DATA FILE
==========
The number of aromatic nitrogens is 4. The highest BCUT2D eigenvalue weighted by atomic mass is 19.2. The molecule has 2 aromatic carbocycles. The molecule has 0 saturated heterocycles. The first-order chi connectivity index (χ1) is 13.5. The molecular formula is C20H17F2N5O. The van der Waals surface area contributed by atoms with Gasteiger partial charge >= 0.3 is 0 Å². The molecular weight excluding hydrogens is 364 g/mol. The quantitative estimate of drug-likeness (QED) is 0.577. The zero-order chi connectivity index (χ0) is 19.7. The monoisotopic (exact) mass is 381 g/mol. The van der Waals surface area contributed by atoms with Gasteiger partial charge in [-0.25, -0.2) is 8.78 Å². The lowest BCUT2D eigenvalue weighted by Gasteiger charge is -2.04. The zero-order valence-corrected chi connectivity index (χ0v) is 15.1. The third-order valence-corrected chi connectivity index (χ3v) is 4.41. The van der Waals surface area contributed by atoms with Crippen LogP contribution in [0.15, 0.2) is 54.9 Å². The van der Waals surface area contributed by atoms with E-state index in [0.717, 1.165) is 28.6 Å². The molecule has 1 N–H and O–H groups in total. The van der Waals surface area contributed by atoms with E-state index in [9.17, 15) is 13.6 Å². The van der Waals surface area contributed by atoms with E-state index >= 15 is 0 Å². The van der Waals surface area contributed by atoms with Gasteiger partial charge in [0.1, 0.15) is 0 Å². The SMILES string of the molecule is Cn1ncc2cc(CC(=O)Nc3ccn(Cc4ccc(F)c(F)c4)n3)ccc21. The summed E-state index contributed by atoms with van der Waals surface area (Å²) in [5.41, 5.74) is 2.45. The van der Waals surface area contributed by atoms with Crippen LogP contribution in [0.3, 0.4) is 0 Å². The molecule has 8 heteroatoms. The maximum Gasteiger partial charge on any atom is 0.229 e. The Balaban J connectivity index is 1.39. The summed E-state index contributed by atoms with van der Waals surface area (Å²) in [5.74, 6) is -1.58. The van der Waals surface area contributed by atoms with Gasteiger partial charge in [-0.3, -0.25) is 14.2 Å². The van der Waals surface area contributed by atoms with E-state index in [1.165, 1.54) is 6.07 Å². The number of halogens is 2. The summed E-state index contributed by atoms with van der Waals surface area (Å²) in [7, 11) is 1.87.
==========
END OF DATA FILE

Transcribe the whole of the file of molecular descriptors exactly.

The number of aromatic nitrogens is 4. The highest BCUT2D eigenvalue weighted by atomic mass is 19.2. The molecule has 2 aromatic carbocycles. The molecule has 0 saturated heterocycles. The first-order chi connectivity index (χ1) is 13.5. The molecular formula is C20H17F2N5O. The van der Waals surface area contributed by atoms with Gasteiger partial charge >= 0.3 is 0 Å². The molecular weight excluding hydrogens is 364 g/mol. The quantitative estimate of drug-likeness (QED) is 0.577. The zero-order chi connectivity index (χ0) is 19.7. The monoisotopic (exact) mass is 381 g/mol. The van der Waals surface area contributed by atoms with Gasteiger partial charge in [-0.25, -0.2) is 8.78 Å². The lowest BCUT2D eigenvalue weighted by Gasteiger charge is -2.04. The zero-order valence-corrected chi connectivity index (χ0v) is 15.1. The third-order valence-corrected chi connectivity index (χ3v) is 4.41. The van der Waals surface area contributed by atoms with Crippen LogP contribution in [0.15, 0.2) is 54.9 Å². The van der Waals surface area contributed by atoms with E-state index in [0.717, 1.165) is 28.6 Å². The molecule has 1 N–H and O–H groups in total. The van der Waals surface area contributed by atoms with E-state index in [9.17, 15) is 13.6 Å². The van der Waals surface area contributed by atoms with E-state index >= 15 is 0 Å². The van der Waals surface area contributed by atoms with Gasteiger partial charge in [0.1, 0.15) is 0 Å². The SMILES string of the molecule is Cn1ncc2cc(CC(=O)Nc3ccn(Cc4ccc(F)c(F)c4)n3)ccc21. The summed E-state index contributed by atoms with van der Waals surface area (Å²) in [5.41, 5.74) is 2.45. The van der Waals surface area contributed by atoms with Crippen LogP contribution in [0.3, 0.4) is 0 Å². The molecule has 8 heteroatoms. The maximum Gasteiger partial charge on any atom is 0.229 e. The Balaban J connectivity index is 1.39. The summed E-state index contributed by atoms with van der Waals surface area (Å²) in [5.74, 6) is -1.58. The van der Waals surface area contributed by atoms with Gasteiger partial charge in [-0.3, -0.25) is 14.2 Å². The van der Waals surface area contributed by atoms with E-state index in [1.165, 1.54) is 6.07 Å². The number of halogens is 2. The summed E-state index contributed by atoms with van der Waals surface area (Å²) in [7, 11) is 1.87.